AUC 2022

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Observing chaperone-client interactions by sedimentation velocity analytical ultracentrifugation
Submitter: Taylor Devlin
Authors: Taylor A. Devlin, Dagan C. Marx, Michaela A. Roskopf, Ashlee M. Plummer, Quenton R. Bubb, Karen G. Fleming
Corresponding Author: Karen G. Fleming
Title: Observing chaperone-client interactions by sedimentation velocity analytical ultracentrifugation
Contribution Type: Full Talk
Selected for Presentation Yes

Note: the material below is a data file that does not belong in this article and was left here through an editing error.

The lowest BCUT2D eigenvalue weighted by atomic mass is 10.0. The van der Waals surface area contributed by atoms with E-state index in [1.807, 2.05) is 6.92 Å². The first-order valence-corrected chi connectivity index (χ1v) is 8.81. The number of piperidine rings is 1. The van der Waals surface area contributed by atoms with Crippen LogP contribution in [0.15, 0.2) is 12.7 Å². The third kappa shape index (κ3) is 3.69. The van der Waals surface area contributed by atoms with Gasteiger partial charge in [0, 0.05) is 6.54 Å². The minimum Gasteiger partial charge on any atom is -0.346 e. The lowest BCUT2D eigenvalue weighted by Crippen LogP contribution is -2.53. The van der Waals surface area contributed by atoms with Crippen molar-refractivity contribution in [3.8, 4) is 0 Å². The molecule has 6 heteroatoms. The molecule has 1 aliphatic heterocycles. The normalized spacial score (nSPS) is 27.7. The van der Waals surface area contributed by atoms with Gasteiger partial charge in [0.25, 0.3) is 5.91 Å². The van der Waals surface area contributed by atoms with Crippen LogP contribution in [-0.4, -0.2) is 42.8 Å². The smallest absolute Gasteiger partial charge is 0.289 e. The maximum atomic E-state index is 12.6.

Abstract: Outer membrane protein (OMP) biogenesis in gram-negative bacteria is one of many processes mediated in part by molecular chaperones. A network of periplasmic chaperones that includes SurA, Skp, and FkpA binds unfolded OMPs (uOMPs) in dynamic conformational ensembles to suppress uOMP aggregation and promote proper OMP folding and function. FkpA is a dimeric chaperone primarily involved in suppressing uOMP aggregation in response to heat-shock stress, but its mechanism of action is understudied compared to other periplasmic chaperones. To probe FkpA chaperone function, we assayed the folding of a model uOMP and found that unlike other periplasmic chaperones, FkpA improves the overall folding efficiency but halves folding rate for the uOMP. To further investigate the interaction between this chaperone and the uOMP client, we heavily utilized sedimentation velocity analytical ultracentrifugation (SV-AUC) titration experiments. Titrations were globally fit to determine an FkpA-uOMP binding affinity intermediate between the known affinities of Skp and SurA for uOMPs. The binding shows a large dependence on urea concentration, suggesting an extensive binding interface. Indeed, initial characterizations of the binding interface using photo-crosslinking indicates that it spans the inner surfaces of both the N-terminal dimerization domain and the C-terminal peptidyl-prolyl isomerization domain of FkpA. Together these results imply that FkpA’s distinct effect on uOMP folding reflects its intermediate binding affinity and that FkpA dimers achieve this function by utilizing an extensive chaperone-client interface that spans both the N- and C- domains. This work also demonstrates the usefulness of sedimentation velocity experiments for investigating interactions between chaperones and their unfolded clients.